Because of this, we’re able to clearly convey the relevant information from the source without sticking too close to the original phrasing.
Examples of paraphrasing
Explore the tabs below to see examples of paraphrasing in action.
How to cite a paraphrase
Once you have your perfectly paraphrased text, you need to ensure you credit the original author. You’ll always paraphrase sources in the same way, but you’ll have to use a different type of in-text citation depending on what citation style you follow.
|Harvard in-text citation||(Brouwer, 2019, p. 874)|
|Vancouver in-text citation||(1, p. 874)|
|APA in-text citation||(Brouwer, 2019, p. 874)|
Generate accurate citations with Scribbr
Paraphrasing vs quoting
It’s a good idea to paraphrase instead of quoting in most cases because:
- Paraphrasing shows that you fully understand the meaning of a text
- Your own voice remains dominant throughout your paper
- Quotes reduce the readability of your text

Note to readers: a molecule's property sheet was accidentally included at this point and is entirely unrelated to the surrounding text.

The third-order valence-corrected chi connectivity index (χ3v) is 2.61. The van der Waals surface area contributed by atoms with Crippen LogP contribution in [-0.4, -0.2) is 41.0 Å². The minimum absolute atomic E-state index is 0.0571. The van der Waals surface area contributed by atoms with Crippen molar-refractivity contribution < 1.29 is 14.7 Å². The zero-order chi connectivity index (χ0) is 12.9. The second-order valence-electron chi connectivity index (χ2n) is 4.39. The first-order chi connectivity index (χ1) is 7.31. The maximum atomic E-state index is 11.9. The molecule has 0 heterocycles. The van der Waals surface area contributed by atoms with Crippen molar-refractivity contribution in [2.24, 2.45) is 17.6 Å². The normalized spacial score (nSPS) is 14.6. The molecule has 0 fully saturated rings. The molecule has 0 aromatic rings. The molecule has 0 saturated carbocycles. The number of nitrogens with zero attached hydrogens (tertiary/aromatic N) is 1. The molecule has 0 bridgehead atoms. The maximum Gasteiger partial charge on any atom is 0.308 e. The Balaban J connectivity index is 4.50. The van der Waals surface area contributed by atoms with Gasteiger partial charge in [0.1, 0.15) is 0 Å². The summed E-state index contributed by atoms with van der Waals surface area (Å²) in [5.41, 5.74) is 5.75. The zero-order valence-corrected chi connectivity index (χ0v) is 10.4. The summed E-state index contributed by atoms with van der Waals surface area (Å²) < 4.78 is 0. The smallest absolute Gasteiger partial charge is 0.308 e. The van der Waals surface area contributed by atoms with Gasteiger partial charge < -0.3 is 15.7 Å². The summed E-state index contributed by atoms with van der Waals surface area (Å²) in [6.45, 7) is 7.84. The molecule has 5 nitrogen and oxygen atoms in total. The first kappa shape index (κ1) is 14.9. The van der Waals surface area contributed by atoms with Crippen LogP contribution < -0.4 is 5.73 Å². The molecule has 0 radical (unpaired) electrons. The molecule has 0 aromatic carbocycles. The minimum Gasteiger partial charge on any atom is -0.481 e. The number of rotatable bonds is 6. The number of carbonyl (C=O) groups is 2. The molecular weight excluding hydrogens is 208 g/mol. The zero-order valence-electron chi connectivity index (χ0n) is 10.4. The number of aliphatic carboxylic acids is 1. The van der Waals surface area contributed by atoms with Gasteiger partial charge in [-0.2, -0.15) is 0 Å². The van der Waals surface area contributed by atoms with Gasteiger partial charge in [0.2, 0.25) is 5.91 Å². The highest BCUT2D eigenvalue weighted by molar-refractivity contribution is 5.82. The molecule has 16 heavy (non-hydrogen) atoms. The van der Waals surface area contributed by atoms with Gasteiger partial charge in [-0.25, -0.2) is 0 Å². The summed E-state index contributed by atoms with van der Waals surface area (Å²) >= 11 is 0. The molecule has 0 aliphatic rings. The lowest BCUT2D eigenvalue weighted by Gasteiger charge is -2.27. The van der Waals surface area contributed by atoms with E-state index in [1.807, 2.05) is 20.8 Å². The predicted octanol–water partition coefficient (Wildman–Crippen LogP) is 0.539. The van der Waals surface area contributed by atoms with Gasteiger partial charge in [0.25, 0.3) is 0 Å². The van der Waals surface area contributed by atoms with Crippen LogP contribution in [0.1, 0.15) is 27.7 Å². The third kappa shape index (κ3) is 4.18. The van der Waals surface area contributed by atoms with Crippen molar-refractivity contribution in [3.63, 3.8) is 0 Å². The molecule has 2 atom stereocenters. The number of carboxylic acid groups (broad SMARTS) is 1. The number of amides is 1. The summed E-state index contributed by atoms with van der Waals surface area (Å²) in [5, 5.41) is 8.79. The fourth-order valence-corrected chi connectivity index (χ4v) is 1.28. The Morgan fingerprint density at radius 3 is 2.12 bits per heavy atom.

But that doesn’t mean you should never quote. Quotes are appropriate when:
- Giving a precise definition
- Saying something about the author’s language or style (e.g., in a literary analysis paper)
- Providing evidence in support of an argument
- Critiquing or analysing a specific claim
Paraphrasing vs summarising
A paraphrase puts a specific passage into your own words. It’s typically a similar length to the original text, or slightly shorter.
When you boil a longer piece of writing down to the key points, so that the result is a lot shorter than the original, this is called summarising.
Paraphrasing and quoting are important tools for presenting specific information from sources. But if the information you want to include is more general (e.g., the overarching argument of a whole article), summarising is more appropriate.
Avoiding plagiarism when you paraphrase
When paraphrasing, you have to be careful to avoid accidental plagiarism.
This can happen if the paraphrase is too similar to the original quote, with phrases or whole sentences that are identical (and should therefore be in quotation marks). It can also happen if you fail to properly cite the source.